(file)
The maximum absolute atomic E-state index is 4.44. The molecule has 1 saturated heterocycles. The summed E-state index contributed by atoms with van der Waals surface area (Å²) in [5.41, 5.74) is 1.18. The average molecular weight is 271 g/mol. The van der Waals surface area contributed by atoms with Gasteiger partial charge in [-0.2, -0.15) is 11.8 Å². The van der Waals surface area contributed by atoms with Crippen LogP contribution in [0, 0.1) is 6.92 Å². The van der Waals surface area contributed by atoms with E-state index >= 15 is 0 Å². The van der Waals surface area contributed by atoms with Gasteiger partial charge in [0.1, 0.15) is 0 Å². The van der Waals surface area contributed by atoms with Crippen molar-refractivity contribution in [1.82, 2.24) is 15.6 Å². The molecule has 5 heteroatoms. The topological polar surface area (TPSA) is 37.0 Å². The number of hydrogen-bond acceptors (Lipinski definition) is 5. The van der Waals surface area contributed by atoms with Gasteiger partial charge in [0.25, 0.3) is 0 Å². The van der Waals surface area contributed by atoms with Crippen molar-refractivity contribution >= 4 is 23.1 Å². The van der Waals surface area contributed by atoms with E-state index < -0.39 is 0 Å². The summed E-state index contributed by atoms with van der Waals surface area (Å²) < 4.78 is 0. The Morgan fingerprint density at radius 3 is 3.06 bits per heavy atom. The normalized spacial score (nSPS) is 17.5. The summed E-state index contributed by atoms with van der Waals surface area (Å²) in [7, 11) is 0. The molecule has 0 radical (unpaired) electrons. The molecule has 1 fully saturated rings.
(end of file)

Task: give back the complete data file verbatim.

The maximum absolute atomic E-state index is 4.44. The molecule has 1 saturated heterocycles. The summed E-state index contributed by atoms with van der Waals surface area (Å²) in [5.41, 5.74) is 1.18. The average molecular weight is 271 g/mol. The van der Waals surface area contributed by atoms with Gasteiger partial charge in [-0.2, -0.15) is 11.8 Å². The van der Waals surface area contributed by atoms with Crippen LogP contribution in [0, 0.1) is 6.92 Å². The van der Waals surface area contributed by atoms with E-state index >= 15 is 0 Å². The van der Waals surface area contributed by atoms with Gasteiger partial charge in [0.1, 0.15) is 0 Å². The van der Waals surface area contributed by atoms with Crippen molar-refractivity contribution in [1.82, 2.24) is 15.6 Å². The molecule has 5 heteroatoms. The topological polar surface area (TPSA) is 37.0 Å². The number of hydrogen-bond acceptors (Lipinski definition) is 5. The van der Waals surface area contributed by atoms with Gasteiger partial charge in [0.25, 0.3) is 0 Å². The van der Waals surface area contributed by atoms with Crippen molar-refractivity contribution >= 4 is 23.1 Å². The van der Waals surface area contributed by atoms with E-state index < -0.39 is 0 Å². The summed E-state index contributed by atoms with van der Waals surface area (Å²) < 4.78 is 0. The Morgan fingerprint density at radius 3 is 3.06 bits per heavy atom. The normalized spacial score (nSPS) is 17.5. The summed E-state index contributed by atoms with van der Waals surface area (Å²) in [7, 11) is 0. The molecule has 0 radical (unpaired) electrons. The molecule has 1 fully saturated rings.